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Unit outline_

CMPN5006: Recording Portfolio

Semester 1, 2023 [Normal day] - Remote

This unit provides a practical overview of the sound recording process. Aspects of creative production are examined alongside project planning, management and the professional delivery of master recordings to professional standards. Students will gain insight into the recording process through practical recording projects taking advantage of the concert venues and studios and will integrate into the existing musical activities that occur at the Conservatorium

Unit details and rules

Academic unit Composition and Music Technology
Credit points 6
Assumed knowledge


Available to study abroad and exchange students


Teaching staff

Coordinator Daniel Blinkhorn,
Type Description Weight Due Length
Assignment Folio proposal
Written assessment
10% Week 06 500 words
Outcomes assessed: LO1 LO2 LO3 LO4 LO5
Presentation Presentation and progress report
Presentation and progress report to make adjustments for final submission
30% Week 11 1000 words
Outcomes assessed: LO1 LO5 LO4 LO3 LO2
Creative assessment / demonstration Recording portfolio
60% Week 13 4500 words
Outcomes assessed: LO1 LO5 LO4 LO3 LO2

Assessment summary

  • Folio proposal: Students will be required to create a recording folio which comprises 3 recordings. The recordings must explore different production approaches/techniques and/or be different instrumental groupings. Students are required to submit a proposal outlining the planned projects for the semester.
  • Presentation and progress report: Students will be required to present their folio progress to the class whereby they play at least one of the recordings. The purpose of this exercise is for students to learn from each other’s experiences and to compare and contrast the various ensembles recorded and techniques involved in the reciording. Students will need to reflect on the project, discussing the challenges and successes of the project.
  • Recording portfolio: The recordings must be recorded and post produced and
    presented as digital audio files accompanied by a written evaluation and discussion. The audio files must be comprehensively labelled with track titles, student group names, etc.. The folio must be accompanied by thorough documentation outlining the entire recording and production process. It is extremely important that you prepare thoroughly for your recording sessions. Ensure you have the necessary equipment and rooms booked ahead of time and make sure that you liaise with and communicate with the people you are recording. It is important that the people you record receive a copy of the recording you make. Evidence of poor preparation will result
    in loss of marks.

Detailed information for each assessment can be found on Canvas.

Assessment criteria

The following assessment criteria are used for performance work in this unit of study:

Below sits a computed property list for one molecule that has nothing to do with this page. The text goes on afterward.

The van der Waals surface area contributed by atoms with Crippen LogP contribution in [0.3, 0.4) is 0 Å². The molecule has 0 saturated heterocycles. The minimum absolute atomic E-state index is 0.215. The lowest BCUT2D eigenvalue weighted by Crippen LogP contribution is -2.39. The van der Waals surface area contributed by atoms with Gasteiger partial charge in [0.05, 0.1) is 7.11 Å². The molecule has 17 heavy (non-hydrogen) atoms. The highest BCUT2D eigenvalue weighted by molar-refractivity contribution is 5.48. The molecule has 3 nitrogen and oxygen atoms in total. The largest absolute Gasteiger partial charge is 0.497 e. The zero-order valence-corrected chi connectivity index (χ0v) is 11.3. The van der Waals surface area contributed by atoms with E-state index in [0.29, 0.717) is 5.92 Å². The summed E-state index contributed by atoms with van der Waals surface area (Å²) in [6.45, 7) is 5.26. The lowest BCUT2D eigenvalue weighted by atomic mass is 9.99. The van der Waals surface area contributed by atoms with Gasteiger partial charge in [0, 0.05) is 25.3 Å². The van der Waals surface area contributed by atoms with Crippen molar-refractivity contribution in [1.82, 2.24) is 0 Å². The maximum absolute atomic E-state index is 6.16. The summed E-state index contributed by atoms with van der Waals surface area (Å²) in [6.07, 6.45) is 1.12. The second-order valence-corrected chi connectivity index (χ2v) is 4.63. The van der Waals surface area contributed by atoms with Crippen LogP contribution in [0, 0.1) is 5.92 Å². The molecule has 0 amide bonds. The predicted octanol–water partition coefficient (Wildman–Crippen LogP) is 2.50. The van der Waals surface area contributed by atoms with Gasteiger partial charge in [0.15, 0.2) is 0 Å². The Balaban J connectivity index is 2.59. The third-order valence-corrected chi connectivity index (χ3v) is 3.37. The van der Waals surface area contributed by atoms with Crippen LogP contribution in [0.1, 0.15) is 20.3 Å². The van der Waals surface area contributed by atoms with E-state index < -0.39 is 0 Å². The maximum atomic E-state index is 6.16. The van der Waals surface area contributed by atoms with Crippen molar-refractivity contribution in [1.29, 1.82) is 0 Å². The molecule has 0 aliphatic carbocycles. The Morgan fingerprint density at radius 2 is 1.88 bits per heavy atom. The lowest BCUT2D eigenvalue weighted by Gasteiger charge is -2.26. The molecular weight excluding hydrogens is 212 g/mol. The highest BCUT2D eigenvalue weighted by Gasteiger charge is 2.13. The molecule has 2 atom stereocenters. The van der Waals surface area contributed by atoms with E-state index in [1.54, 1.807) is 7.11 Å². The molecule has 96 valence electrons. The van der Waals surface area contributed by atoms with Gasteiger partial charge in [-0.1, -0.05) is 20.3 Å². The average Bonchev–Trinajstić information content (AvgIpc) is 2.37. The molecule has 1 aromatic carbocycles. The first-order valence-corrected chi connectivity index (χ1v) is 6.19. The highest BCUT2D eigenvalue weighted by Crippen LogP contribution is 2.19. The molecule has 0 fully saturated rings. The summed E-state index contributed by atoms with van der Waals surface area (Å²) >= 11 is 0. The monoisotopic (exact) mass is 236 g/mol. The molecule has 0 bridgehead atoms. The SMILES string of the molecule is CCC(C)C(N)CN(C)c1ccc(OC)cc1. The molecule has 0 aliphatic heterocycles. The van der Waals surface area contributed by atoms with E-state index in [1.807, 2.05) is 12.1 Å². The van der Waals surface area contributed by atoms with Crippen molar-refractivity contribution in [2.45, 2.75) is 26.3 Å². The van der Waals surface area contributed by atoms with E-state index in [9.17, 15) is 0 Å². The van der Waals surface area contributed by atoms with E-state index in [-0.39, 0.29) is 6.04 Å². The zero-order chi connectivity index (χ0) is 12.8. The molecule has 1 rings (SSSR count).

Result name

Mark range


High distinction

85 - 100

Comprehensive and outstanding technical control and musical integrity in relation to developmental expectations. Musical individuality consistently projected to create a persuasive personal representation of the work. Performance flair indicative of soloist standard. A mark of 95 or above indicates extraordinary technical virtuosity and musical artistry.


75 - 84

Excellent technical, musical and stylistic achievement. Consistently coherent and expressive performance. Some personal interpretation of the work suggesting soloist potential. 


65 - 74

Confident technique with evidence of solid musicality and some stylistic achievement. Occasional lapses indicative of unresolved technical, artistic and/or stylistic issues. Projects potential for further development.


50 - 64

Satisfactory level of preparation and musical engagement. Some inconsistencies in musicianship, style and/or technique. Musical imagination and overall performance sense developing though some insecurity in this area.


0 - 49

Unsatisfactory technical achievement and/or unsatisfactory level of musical and artistic engagement. Limitations may be of such a scale and consistency as to call into question the student’s future direction in the programme.

The following assessment criteria are used for written work in this unit of study:

Result name

Mark range


High distinction

85 - 100

Demonstrates high level of initiative in research and reading; sophisticated critical analysis of evidence; high level engagement with theoretical issues, innovative use of reading/research material and impressive command of underlying debates and assumptions; properly documented and written with style, originality and precision.


75 - 84

Demonstrates initiative in research and wide, appropriate reading; complex understanding of question and ability to critically review material in relation to underlying assumptions and values; analyses material in relation to empirical and theoretical contexts; properly documented; clear, well-developed structure and argument with some signs of literary style.


65 - 74

Evidence of broader understanding than pass level; offers synthesis with some critical evaluation of material; coherent argument using a range of relevant evidence; some evidence of independent thought, good referencing. A high credit (70-74) shows some evidence of ability to problematise and think conceptually.


50 - 64

Written work meets basic requirements in terms of reading/research; relevant material; tendency to descriptive summary rather than critical argument; makes a reasonable attempt to avoid paraphrasing; reasonably coherent structure; often has weaknesses in particular areas, especially in terms of narrow or underdeveloped treatment of question; acceptable documentation.


0 - 49

Work may fail for any or all of the following reasons: Unacceptable paraphrasing; irrelevance of content; poor spelling; poor presentation; grammar or structure so sloppy it cannot be understood; failure to demonstrate understanding of content; insufficient or overlong word length.

For more information see guide to grades.

Late submission

In accordance with University policy, these penalties apply when written work is submitted after 11:59pm on the due date:

  • Deduction of 5% of the maximum mark for each calendar day after the due date.
  • After ten calendar days late, a mark of zero will be awarded.

Academic integrity

The Current Student website  provides information on academic integrity and the resources available to all students. The University expects students and staff to act ethically and honestly and will treat all allegations of academic integrity breaches seriously.  

We use similarity detection software to detect potential instances of plagiarism or other forms of academic integrity breach. If such matches indicate evidence of plagiarism or other forms of academic integrity breaches, your teacher is required to report your work for further investigation.